Chancellor Jeremy Hunt has outlined the government’s 'vision' for the UK payments sector and has made it clear he intends to publish a National Payments Vision (NPV).
The development of a UK national payments vision and strategy is a core recommendation of Joe Garner’s November 2023 ‘Future of Payments Review’, which the government endorsed in the Autumn Statement. This also signals potential shifts in the regulation of payment services and in development of the UK’s approach to Open Banking.
Read our Knowledge Hub article to find out more about the implications of the Chancellor’s vision for payment service providers and Open Banking. For further support on regulatory developments in these areas, our financial services solicitors can be contacted for tailored advice and solutions.
- What is the Garner Review’?
- What is the key recommendation of the Garner Review?
- What obstacles do the review highlight for the UK payments sector?
- What future recommendations does the review make about Open Banking?
- What regulation recommendations does the review make for the UK's payments sector?
- What are the government’s steps to implement the Garner Review recommendations?
- What should you be aware of as a payment services provider?
- How can we help you?
What is the Garner Review’?
Joe Garner, former CEO at Nationwide Building Society, was asked in July 2023 to prepare an independent review for the UK government covering 3 key questions about the future of retail payments in the UK. The 3 questions addressed by the Garner Review are:
- What are the most important consumer retail payment journeys both today and in the next 5 years?
- For these journeys today, how does the UK consumer experience for individuals and businesses compare vs other leading countries?
- Looking at the in-flight plans and initiatives across the payments landscape, how likely are they to deliver world leading payment journeys for UK consumers?
This ‘Future of Payment Review’ (the Garner Review) involved wide consultation with industry and others, including financial institutions, fintech companies, Big Tech, telcos, consumer groups, regulators, retailers, merchants and trade associations.
The Garner Review was published in November 2023, alongside the Chancellor’s Autumn Statement. It forms part of a wider government review of the regulation of payment services in the UK which was launched in January 2023.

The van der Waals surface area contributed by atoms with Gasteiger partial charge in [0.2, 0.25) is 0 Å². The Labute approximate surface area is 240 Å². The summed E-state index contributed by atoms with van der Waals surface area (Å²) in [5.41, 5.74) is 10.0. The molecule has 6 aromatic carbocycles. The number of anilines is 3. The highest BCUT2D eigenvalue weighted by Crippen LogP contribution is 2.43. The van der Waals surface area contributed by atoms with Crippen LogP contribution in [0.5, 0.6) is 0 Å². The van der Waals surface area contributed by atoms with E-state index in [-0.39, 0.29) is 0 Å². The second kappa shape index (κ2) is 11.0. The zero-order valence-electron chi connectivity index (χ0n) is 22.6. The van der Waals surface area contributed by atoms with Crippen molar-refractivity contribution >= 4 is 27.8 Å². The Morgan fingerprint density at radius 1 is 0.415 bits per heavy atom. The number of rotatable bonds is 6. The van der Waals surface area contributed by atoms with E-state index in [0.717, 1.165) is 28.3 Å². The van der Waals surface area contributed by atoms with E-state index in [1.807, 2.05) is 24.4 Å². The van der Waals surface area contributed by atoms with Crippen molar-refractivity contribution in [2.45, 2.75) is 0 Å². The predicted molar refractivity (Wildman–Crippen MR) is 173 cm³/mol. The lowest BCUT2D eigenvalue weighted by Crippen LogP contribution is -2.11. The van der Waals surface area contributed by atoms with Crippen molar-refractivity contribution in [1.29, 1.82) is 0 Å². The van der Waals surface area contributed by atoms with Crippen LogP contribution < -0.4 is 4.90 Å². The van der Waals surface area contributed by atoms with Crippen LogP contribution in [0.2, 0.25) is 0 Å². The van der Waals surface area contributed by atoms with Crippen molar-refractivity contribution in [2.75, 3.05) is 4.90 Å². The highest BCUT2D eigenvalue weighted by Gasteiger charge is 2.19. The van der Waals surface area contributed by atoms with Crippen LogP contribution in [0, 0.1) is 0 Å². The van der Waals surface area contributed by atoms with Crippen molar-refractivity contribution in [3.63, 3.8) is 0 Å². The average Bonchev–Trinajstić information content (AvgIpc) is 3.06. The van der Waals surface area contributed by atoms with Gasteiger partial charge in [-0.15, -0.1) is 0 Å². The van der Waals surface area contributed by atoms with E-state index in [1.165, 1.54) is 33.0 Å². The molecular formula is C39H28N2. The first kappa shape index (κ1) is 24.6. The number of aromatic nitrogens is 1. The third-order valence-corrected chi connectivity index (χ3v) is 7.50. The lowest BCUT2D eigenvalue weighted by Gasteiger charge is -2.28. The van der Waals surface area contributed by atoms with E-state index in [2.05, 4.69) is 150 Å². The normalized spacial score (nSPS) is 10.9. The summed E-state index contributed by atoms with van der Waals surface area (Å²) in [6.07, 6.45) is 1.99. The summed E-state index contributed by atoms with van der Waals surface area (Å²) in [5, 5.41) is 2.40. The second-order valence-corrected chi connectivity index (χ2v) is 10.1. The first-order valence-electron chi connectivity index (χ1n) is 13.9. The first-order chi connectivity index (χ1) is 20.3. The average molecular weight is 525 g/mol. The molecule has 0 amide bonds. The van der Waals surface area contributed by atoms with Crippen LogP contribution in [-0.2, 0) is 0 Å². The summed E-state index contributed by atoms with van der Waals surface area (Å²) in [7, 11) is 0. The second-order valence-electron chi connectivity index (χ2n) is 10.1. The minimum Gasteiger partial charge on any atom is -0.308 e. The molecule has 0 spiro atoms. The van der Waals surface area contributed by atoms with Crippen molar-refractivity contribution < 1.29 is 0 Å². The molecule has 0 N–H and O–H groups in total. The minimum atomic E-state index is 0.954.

For more information on the regulations governing UK payment services, please refer to our ‘Knowledge Hub’ Article, ‘Regulation of payment services in the UK: what you need to know’.
What is the key recommendation of the Garner Review?
The Garner Review’s principal recommendation is the development of a shared vision for the future UK payment landscape, articulated at national level. The Review sees this vision, and an over-arching strategy clarifying priorities for UK payments, as vital to driving simplification, coherence, innovation and international competitiveness.
In addition, the Garner Review recommends more coordinated arrangements for interactions between the UK government and Big Tech, not just around the future of payments but also encompassing emerging issues such as artificial intelligence, online harm and cyber security.
What obstacles do the review highlight for the UK payments sector?
The Garner Review highlights that prescriptive EU-derived rules for strong customer authentication (SCA) currently contained in FCA regulatory technical standards can obstruct a seamless customer experience, leading to higher rates of e-commerce basket abandonment. The standards are also potentially hampering further enhancements to tackle fraud. The Review recommends that the standards should be replaced with outcomes-based measures to encourage more competition and innovation in the SCA space.
Use of ‘Faster Payments’ is growing rapidly but the need to enter sort code and account details still represents a bar to the swifter and more seamless account-to-account payments available in some countries, linked for example to personal ID nor mobile phone numbers. This is coupled with merchant dissatisfaction that there is little real alternative to taking payment by card, as bank transfers to pay for goods and services at point of sale are not yet widely practicable.
Although there are economic benefits of moving away from cash and cheques towards digital payments (especially contactless and smart phone-based digital payment wallets), alongside a continued focus on access to cash, attention should also be paid to risks of digital exclusion. Future developments could mean that consumers who do not wish, or are unable, to use smart phones may be excluded from key payments infrastructure.
What future recommendations does the review make about Open Banking?